Fritz and I often have mediocre dinners (those days where there’s only broccoli, sliced ham, and leftover rice in the refrigerator), we heat up frozen pizzas (I’m obsessed with Digiorno rising crust–it’s our treat dinner), and sometimes I make recipes that I have to force Fritz to eat (these weird cocoa frozen energy bite things–not good).  Anyway, just wanted to make sure that you know.  It’s not normal to have everything turn out perfectly–especially when you are experimenting with new ingredients or tastes.

But sometimes, just sometimes, you do get perfection.

Orange Sesame Muffins (adapted from this recipe–scroll down to see it)

  • 1 1/2 C whole-wheat flour
  • 1/2 C all-purpose flour
  • 1/2 t salt
  • 1/4 C ground sesame seeds
  • 2 T sesame seeds
  • 2 T wheat germ
  • 2 t baking powder
  • 1 egg
  • 1 flax egg (1 T flax in 3 T warm water–let it set for at least 5 minutes before adding it)
  • 1/2 C buttermilk
  • 1/4 C canola oil
  • 1/2 C honey
  • 1 T orange zest
  • 1 C freshly squeezed orange juice, with pulp (I used four tangelos)

Preheat the oven to 350 degrees.  Add all the dry ingredients (flours, sesame (ground and whole), baking powder, wheat germ, and salt) and stir to combine.  Reserve some of the whole sesame seeds to sprinkle on the top.  Add the remaining ingredients and mix just until wet.

Pour into muffin tins lined with muffin cups, until they are almost full and sprinkle with the remaining sesame seeds.

Bake on the middle rack until browned on the top, about 20 minutes.  Remove, cool, and eat.

Be careful not to overbake these.  For once I was really paying attention, and I took them out right as they were done (including the cooling time, in which they usually cook a bit more).  The result?  The most moist and soft whole-wheat muffin I’ve ever had.  If I hadn’t baked them myself, I wouldn’t believe that they were made with whole-wheat flour.

They are quite cute, too.  They came out pretty sweet, so if you wanted to decrease the amount of honey by a few tablespoons, you could–just tread carefully.  They are pretty good as is.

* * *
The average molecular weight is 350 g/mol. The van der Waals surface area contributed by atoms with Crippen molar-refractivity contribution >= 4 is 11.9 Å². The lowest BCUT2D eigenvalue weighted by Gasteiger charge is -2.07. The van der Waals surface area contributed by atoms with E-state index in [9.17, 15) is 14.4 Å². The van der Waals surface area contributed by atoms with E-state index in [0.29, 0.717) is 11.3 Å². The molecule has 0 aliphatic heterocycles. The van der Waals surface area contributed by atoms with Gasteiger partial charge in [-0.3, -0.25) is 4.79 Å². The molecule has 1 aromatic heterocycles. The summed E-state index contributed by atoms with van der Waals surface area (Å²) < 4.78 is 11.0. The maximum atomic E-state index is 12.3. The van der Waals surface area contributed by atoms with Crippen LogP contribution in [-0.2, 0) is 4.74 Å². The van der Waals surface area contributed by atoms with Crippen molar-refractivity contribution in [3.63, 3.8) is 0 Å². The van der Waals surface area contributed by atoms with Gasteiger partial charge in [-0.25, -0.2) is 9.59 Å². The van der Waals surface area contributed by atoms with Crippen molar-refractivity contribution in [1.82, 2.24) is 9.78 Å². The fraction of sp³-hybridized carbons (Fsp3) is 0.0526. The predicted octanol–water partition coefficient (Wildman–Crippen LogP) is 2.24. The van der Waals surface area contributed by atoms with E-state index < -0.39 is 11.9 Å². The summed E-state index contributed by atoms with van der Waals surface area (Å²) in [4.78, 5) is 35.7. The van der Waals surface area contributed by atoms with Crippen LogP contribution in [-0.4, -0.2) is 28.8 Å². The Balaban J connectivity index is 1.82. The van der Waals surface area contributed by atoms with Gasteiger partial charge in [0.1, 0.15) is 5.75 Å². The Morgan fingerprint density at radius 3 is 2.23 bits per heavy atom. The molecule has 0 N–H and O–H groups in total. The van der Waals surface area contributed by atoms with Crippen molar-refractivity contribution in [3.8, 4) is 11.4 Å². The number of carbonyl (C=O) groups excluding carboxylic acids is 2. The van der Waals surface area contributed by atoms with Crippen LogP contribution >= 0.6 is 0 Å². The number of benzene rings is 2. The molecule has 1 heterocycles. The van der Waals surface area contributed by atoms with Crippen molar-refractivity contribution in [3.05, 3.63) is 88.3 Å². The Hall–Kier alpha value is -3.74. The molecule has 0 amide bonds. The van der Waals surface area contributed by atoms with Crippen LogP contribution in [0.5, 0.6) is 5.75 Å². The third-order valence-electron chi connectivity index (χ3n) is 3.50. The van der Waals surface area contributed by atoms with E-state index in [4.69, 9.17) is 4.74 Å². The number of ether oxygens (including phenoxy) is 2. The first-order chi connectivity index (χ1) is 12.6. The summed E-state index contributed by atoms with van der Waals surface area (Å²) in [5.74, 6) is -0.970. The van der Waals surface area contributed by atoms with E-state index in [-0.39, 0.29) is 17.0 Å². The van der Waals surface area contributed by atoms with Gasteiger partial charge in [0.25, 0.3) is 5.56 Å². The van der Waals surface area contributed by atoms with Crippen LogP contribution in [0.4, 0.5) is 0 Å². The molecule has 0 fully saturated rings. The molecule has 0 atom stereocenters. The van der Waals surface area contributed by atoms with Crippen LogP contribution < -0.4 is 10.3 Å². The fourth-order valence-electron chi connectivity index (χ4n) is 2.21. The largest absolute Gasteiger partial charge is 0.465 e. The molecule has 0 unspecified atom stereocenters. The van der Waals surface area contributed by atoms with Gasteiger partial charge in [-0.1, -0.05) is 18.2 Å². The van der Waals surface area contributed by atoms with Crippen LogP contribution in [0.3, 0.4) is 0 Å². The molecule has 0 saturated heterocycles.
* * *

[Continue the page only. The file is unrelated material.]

So, some of you may know that my kitchen is limited in terms of storage space.  Fritz built me a bunch of adjustable open shelves on top of our weirdly too-high-to-sit-at bar and a hutch to hold spices and such, but I still run out of counterspace and storage space really quickly.  You can imagine my happiness when our next door neighbors decided to toss out a little shelving unit that I rescued from the curb on my way to school.  It now sits to the left of our stove and is packed to capacity with all those little kitchen things one runs out of space for–you know, blogging paraphernalia.  One man’s trash…

…is Henry’s treasure.

Hope this week starts off as your best yet.

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Filed under Desserts

Granola Muffins with Raspberry Preserves

I love that feeling after you spend three hours deep cleaning your one bedroom apartment when you sit on the couch and everything smells so. clean.  It’s just so nice knowing that I don’t have to think about vacuuming for at least another week, until it will begin to haunt the fringes of my thoughts–and then I will put it off again for as long as possible until another day like today.

Better yet is the feeling that I don’t have class tomorrow.  That almost makes up for the fact that I have barely started studying for my upcoming Ortho final (which is on Monday), and will have to dedicate the weekend to my scholarly aspirations.  Luckily, my dad’s coworker gave me a large stack of food magazines, so I have ample distraction already lined up.

Yesterday’s distraction?

Granola Muffins with Raspberry Preserves (from A Kitchen Safari) 

  • 250 ml cake flour (1 C all-purpose)
  • 10 ml baking powder (2 t)
  • 2 ml salt (1/2 t)
  • 5 ml cinnamon (1 t)
  • 125 ml whole-wheat flour (1/2 C)
  • 80 ml granola (a little over 1/3 C)
  • 60 ml dark brown sugar (1/4 C + 1 T)
  • 125 ml melted unsalted butter (1/2 C)
  • 125 ml milk (1/2 C skim)
  • 80 ml raspberry preserves (1 t per muffin)

Glaze

  • 60 ml brown sugar (1/4 C + 1 T)
  • 60 ml granola (heaping 1/4 C)
  • 2 ml ground cinnamon (1/2 t)
  • 30 ml unsalted butter (2 T smart balance)